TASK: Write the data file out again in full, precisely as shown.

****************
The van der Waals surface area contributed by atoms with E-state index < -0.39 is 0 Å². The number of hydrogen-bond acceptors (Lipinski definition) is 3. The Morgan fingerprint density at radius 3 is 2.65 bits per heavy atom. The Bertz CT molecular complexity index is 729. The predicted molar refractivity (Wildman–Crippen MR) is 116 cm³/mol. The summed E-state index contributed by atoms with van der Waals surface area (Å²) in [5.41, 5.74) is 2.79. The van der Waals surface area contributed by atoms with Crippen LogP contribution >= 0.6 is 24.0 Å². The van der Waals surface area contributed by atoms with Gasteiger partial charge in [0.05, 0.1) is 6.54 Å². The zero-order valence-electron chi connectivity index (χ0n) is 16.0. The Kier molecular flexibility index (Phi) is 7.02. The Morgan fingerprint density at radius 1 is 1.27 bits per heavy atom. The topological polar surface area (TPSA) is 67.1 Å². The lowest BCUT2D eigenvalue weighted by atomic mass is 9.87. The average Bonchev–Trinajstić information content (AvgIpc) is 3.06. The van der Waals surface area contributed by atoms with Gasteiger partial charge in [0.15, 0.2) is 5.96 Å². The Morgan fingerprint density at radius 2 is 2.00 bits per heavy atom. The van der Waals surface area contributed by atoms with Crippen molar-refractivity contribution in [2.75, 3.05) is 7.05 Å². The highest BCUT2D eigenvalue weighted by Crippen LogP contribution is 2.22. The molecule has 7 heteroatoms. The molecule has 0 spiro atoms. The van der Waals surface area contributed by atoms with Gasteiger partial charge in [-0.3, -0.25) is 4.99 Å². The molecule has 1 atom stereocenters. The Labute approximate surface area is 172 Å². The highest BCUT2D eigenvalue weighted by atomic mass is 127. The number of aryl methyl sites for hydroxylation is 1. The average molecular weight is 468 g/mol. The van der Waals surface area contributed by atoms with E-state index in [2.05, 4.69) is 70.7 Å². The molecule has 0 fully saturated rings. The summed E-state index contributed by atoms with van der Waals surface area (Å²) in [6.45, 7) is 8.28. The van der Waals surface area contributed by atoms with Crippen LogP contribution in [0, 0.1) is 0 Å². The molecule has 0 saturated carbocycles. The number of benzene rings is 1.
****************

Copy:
The van der Waals surface area contributed by atoms with E-state index < -0.39 is 0 Å². The number of hydrogen-bond acceptors (Lipinski definition) is 3. The Morgan fingerprint density at radius 3 is 2.65 bits per heavy atom. The Bertz CT molecular complexity index is 729. The predicted molar refractivity (Wildman–Crippen MR) is 116 cm³/mol. The summed E-state index contributed by atoms with van der Waals surface area (Å²) in [5.41, 5.74) is 2.79. The van der Waals surface area contributed by atoms with Crippen LogP contribution >= 0.6 is 24.0 Å². The van der Waals surface area contributed by atoms with Gasteiger partial charge in [0.05, 0.1) is 6.54 Å². The zero-order valence-electron chi connectivity index (χ0n) is 16.0. The Kier molecular flexibility index (Phi) is 7.02. The Morgan fingerprint density at radius 1 is 1.27 bits per heavy atom. The topological polar surface area (TPSA) is 67.1 Å². The lowest BCUT2D eigenvalue weighted by atomic mass is 9.87. The average Bonchev–Trinajstić information content (AvgIpc) is 3.06. The van der Waals surface area contributed by atoms with Gasteiger partial charge in [0.15, 0.2) is 5.96 Å². The Morgan fingerprint density at radius 2 is 2.00 bits per heavy atom. The van der Waals surface area contributed by atoms with Crippen molar-refractivity contribution in [2.75, 3.05) is 7.05 Å². The highest BCUT2D eigenvalue weighted by Crippen LogP contribution is 2.22. The molecule has 7 heteroatoms. The molecule has 0 spiro atoms. The van der Waals surface area contributed by atoms with Gasteiger partial charge in [-0.3, -0.25) is 4.99 Å². The molecule has 1 atom stereocenters. The Labute approximate surface area is 172 Å². The highest BCUT2D eigenvalue weighted by atomic mass is 127. The number of aryl methyl sites for hydroxylation is 1. The average molecular weight is 468 g/mol. The van der Waals surface area contributed by atoms with E-state index in [2.05, 4.69) is 70.7 Å². The molecule has 0 fully saturated rings. The summed E-state index contributed by atoms with van der Waals surface area (Å²) in [6.45, 7) is 8.28. The van der Waals surface area contributed by atoms with Crippen LogP contribution in [0, 0.1) is 0 Å². The molecule has 0 saturated carbocycles. The number of benzene rings is 1.